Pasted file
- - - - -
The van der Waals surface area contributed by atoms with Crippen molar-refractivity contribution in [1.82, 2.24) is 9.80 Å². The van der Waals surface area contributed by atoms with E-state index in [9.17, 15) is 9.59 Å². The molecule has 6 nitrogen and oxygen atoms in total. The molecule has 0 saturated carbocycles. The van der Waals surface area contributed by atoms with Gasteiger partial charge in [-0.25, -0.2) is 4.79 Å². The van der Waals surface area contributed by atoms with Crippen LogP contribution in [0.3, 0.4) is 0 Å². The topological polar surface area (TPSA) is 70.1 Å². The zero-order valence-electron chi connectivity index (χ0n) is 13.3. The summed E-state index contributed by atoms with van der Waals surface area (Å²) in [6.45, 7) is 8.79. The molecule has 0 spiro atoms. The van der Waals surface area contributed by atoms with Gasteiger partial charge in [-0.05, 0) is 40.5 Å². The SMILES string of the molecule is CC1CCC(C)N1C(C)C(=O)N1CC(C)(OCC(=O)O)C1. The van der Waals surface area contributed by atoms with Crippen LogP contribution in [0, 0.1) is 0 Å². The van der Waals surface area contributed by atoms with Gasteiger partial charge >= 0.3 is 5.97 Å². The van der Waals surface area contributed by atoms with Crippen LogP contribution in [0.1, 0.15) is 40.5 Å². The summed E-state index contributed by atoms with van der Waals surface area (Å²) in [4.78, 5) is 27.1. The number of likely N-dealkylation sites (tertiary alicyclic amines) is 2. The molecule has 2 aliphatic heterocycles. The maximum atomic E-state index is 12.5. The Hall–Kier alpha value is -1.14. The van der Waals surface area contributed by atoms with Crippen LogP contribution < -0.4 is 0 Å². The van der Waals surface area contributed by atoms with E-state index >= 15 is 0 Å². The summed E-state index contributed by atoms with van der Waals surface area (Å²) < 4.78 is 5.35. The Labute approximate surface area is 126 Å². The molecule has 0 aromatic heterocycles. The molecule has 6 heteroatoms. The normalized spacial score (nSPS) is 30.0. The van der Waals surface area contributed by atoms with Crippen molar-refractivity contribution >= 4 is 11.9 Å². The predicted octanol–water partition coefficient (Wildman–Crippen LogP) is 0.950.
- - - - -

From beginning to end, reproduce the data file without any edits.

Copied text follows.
The van der Waals surface area contributed by atoms with Crippen molar-refractivity contribution in [1.82, 2.24) is 9.80 Å². The van der Waals surface area contributed by atoms with E-state index in [9.17, 15) is 9.59 Å². The molecule has 6 nitrogen and oxygen atoms in total. The molecule has 0 saturated carbocycles. The van der Waals surface area contributed by atoms with Gasteiger partial charge in [-0.25, -0.2) is 4.79 Å². The van der Waals surface area contributed by atoms with Crippen LogP contribution in [0.3, 0.4) is 0 Å². The topological polar surface area (TPSA) is 70.1 Å². The zero-order valence-electron chi connectivity index (χ0n) is 13.3. The summed E-state index contributed by atoms with van der Waals surface area (Å²) in [6.45, 7) is 8.79. The molecule has 0 spiro atoms. The van der Waals surface area contributed by atoms with Gasteiger partial charge in [-0.05, 0) is 40.5 Å². The SMILES string of the molecule is CC1CCC(C)N1C(C)C(=O)N1CC(C)(OCC(=O)O)C1. The van der Waals surface area contributed by atoms with Crippen LogP contribution in [0, 0.1) is 0 Å². The van der Waals surface area contributed by atoms with Gasteiger partial charge >= 0.3 is 5.97 Å². The van der Waals surface area contributed by atoms with Crippen LogP contribution in [0.1, 0.15) is 40.5 Å². The summed E-state index contributed by atoms with van der Waals surface area (Å²) in [4.78, 5) is 27.1. The number of likely N-dealkylation sites (tertiary alicyclic amines) is 2. The molecule has 2 aliphatic heterocycles. The maximum atomic E-state index is 12.5. The Hall–Kier alpha value is -1.14. The van der Waals surface area contributed by atoms with Crippen LogP contribution < -0.4 is 0 Å². The van der Waals surface area contributed by atoms with E-state index >= 15 is 0 Å². The summed E-state index contributed by atoms with van der Waals surface area (Å²) < 4.78 is 5.35. The Labute approximate surface area is 126 Å². The molecule has 0 aromatic heterocycles. The molecule has 6 heteroatoms. The normalized spacial score (nSPS) is 30.0. The van der Waals surface area contributed by atoms with Crippen molar-refractivity contribution >= 4 is 11.9 Å². The predicted octanol–water partition coefficient (Wildman–Crippen LogP) is 0.950.